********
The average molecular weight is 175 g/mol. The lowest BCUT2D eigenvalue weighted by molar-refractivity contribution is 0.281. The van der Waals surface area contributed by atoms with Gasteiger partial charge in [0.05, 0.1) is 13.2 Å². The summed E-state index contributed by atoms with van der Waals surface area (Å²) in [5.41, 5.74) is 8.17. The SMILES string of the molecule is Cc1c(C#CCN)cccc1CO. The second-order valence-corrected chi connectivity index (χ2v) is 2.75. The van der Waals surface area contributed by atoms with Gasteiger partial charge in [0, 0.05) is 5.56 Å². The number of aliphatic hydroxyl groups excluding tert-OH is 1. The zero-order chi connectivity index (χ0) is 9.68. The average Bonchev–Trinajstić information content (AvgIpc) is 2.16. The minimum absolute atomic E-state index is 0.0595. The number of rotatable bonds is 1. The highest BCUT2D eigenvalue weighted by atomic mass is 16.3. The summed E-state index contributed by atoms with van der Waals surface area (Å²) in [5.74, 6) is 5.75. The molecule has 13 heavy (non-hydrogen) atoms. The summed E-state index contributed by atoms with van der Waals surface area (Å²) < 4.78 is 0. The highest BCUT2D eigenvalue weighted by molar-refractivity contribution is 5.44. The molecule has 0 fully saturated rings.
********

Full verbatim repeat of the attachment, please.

The average molecular weight is 175 g/mol. The lowest BCUT2D eigenvalue weighted by molar-refractivity contribution is 0.281. The van der Waals surface area contributed by atoms with Gasteiger partial charge in [0.05, 0.1) is 13.2 Å². The summed E-state index contributed by atoms with van der Waals surface area (Å²) in [5.41, 5.74) is 8.17. The SMILES string of the molecule is Cc1c(C#CCN)cccc1CO. The second-order valence-corrected chi connectivity index (χ2v) is 2.75. The van der Waals surface area contributed by atoms with Gasteiger partial charge in [0, 0.05) is 5.56 Å². The number of aliphatic hydroxyl groups excluding tert-OH is 1. The zero-order chi connectivity index (χ0) is 9.68. The average Bonchev–Trinajstić information content (AvgIpc) is 2.16. The minimum absolute atomic E-state index is 0.0595. The number of rotatable bonds is 1. The highest BCUT2D eigenvalue weighted by atomic mass is 16.3. The summed E-state index contributed by atoms with van der Waals surface area (Å²) in [5.74, 6) is 5.75. The molecule has 13 heavy (non-hydrogen) atoms. The summed E-state index contributed by atoms with van der Waals surface area (Å²) < 4.78 is 0. The highest BCUT2D eigenvalue weighted by molar-refractivity contribution is 5.44. The molecule has 0 fully saturated rings.